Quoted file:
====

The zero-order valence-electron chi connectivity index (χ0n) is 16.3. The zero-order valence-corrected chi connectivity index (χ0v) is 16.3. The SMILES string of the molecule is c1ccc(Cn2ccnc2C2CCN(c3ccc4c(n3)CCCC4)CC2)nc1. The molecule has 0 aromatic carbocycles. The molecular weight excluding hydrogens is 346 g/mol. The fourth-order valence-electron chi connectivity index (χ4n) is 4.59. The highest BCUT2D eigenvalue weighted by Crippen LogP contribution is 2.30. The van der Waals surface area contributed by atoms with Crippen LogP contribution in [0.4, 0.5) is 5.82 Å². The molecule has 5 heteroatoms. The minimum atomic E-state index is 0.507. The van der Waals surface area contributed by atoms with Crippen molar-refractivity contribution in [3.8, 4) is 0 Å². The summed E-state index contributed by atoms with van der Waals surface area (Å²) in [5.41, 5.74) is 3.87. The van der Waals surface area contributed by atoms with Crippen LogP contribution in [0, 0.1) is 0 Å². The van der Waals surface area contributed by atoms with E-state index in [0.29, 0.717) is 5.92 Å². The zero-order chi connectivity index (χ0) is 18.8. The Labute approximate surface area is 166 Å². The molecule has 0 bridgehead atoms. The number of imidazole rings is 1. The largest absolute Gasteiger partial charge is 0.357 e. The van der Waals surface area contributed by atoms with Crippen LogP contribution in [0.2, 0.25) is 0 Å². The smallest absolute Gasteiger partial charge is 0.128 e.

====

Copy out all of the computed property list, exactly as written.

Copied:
The zero-order valence-electron chi connectivity index (χ0n) is 16.3. The zero-order valence-corrected chi connectivity index (χ0v) is 16.3. The SMILES string of the molecule is c1ccc(Cn2ccnc2C2CCN(c3ccc4c(n3)CCCC4)CC2)nc1. The molecule has 0 aromatic carbocycles. The molecular weight excluding hydrogens is 346 g/mol. The fourth-order valence-electron chi connectivity index (χ4n) is 4.59. The highest BCUT2D eigenvalue weighted by Crippen LogP contribution is 2.30. The van der Waals surface area contributed by atoms with Crippen LogP contribution in [0.4, 0.5) is 5.82 Å². The molecule has 5 heteroatoms. The minimum atomic E-state index is 0.507. The van der Waals surface area contributed by atoms with Crippen molar-refractivity contribution in [3.8, 4) is 0 Å². The summed E-state index contributed by atoms with van der Waals surface area (Å²) in [5.41, 5.74) is 3.87. The van der Waals surface area contributed by atoms with Crippen LogP contribution in [0, 0.1) is 0 Å². The van der Waals surface area contributed by atoms with E-state index in [0.29, 0.717) is 5.92 Å². The zero-order chi connectivity index (χ0) is 18.8. The Labute approximate surface area is 166 Å². The molecule has 0 bridgehead atoms. The number of imidazole rings is 1. The largest absolute Gasteiger partial charge is 0.357 e. The van der Waals surface area contributed by atoms with Crippen LogP contribution in [0.2, 0.25) is 0 Å². The smallest absolute Gasteiger partial charge is 0.128 e.